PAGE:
I am excited to announce that the Royal Danish Academy of Fine Arts (KADK) has committed to fully align its academic strategy with the UN’s

Billions of people globally are looking to actively promote their health and preserve life in a way that minimizes social and environmental impact. Let me just highlight three facts to explain the potential of this movement: 1) According to Nielsen, 66% of the world’s 2.5 billion consumers are willing to pay more for sustainable products 2) The global demand for organic personal care products is expected to reach $13.2 billion by 2018, according to Transparency Market Research 3) Mintel states that 74% of US Baby Boomers say that conscience guides their buying decisions.

These numbers give me hope. Hope that people across the world are ready and motivated to change their behaviors and adopt a sustainable lifestyle with new ways of living, eating, working and moving around in a sustainable way that protects natural and social resources.
Thankfully, businesses in every sector are already innovating and offering new sustainable products and services to meet the growing consumer demand. Just take a look at the Sustainia100 and Cities100 publications and you see how pioneers from all over the world are innovating new solutions that will eventually help us create a more sustainable future.

Despite these encouraging trends the development is too slow. If we continue at the current pace we are unlikely to meet the UN’s Sustainable Development Goals before the deadline of 2030 (source: “Future of Spaceship Earth”, DNV-GL, 2016).
Some may see this as a de-motivating risk: everyone is doing their best and still we are moving closer and closer to climate disasters and the collapse of eco-systems. However, in every risk lies an opportunity. I strongly believe that we have the tools and the resources to change this trajectory and, with the launch of Sustainia Living, we will soon have an engagement and innovation platform to focus our efforts and attention on what really matters: new lifestyles, new consumption patterns, new products and new services that bring us closer to the world we want.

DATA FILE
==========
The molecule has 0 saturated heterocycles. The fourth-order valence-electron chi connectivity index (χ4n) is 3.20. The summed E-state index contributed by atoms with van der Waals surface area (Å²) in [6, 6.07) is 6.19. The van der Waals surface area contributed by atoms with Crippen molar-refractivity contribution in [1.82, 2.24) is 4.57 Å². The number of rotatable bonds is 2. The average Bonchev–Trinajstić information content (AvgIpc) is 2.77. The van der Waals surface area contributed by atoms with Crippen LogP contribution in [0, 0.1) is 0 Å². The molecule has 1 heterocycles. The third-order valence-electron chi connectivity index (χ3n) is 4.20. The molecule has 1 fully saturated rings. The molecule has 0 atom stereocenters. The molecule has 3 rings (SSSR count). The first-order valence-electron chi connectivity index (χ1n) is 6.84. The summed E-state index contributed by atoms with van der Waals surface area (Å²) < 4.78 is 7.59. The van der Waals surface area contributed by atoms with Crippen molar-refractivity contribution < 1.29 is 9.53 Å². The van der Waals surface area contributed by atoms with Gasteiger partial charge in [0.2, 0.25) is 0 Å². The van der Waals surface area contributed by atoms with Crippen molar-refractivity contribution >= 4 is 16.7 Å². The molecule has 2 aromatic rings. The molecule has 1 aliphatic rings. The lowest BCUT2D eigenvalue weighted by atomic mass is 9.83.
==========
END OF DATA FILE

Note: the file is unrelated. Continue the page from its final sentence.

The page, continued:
To accelerate positive change, sustainability needs to be integrated in the design phase of new product development. And this is exactly why Sustainia Living is so important and why we are so excited to be partnering with KADK on this journey.
I think it’s quite remarkable that an academic institution is focusing so intently on sustainability, and KADK’s decision stems not only from a sense of global citizenship but from the fact that there is a growing demand for sustainable products and designs that can help put the world on a more sustainable path. The creative forces of KADK have the potential to spark a new growth adventure for companies, and we are thrilled to be part of this three-year journey in which we will demonstrate and explore how global goals can be realized through smart constructions and designs.
More specifically, the new sustainable focus will entail workshops and activities across all academic programs rooted in the 17 goals, as well as a requirement that all final projects address one or more of the global goals.

The final projects and designs will be integrated into a digital platform that not only aims to inspire more sustainable architecture and design, but also to encourage other academic institutions to pursue more sustainable academic strategies.

KADK has already demonstrated a unique ability to create designs that address key global challenges. One example is the “Chemo to go” bag, which is specially designed to allow cancer patients undergoing chemotherapy to move around freely instead of being bound to their sick bed. This significantly improves the quality of life for the patient. The world is in need of projects like these, and Sustainia is delighted to help them reach broader audiences.

Author: Joachim Marc Christensen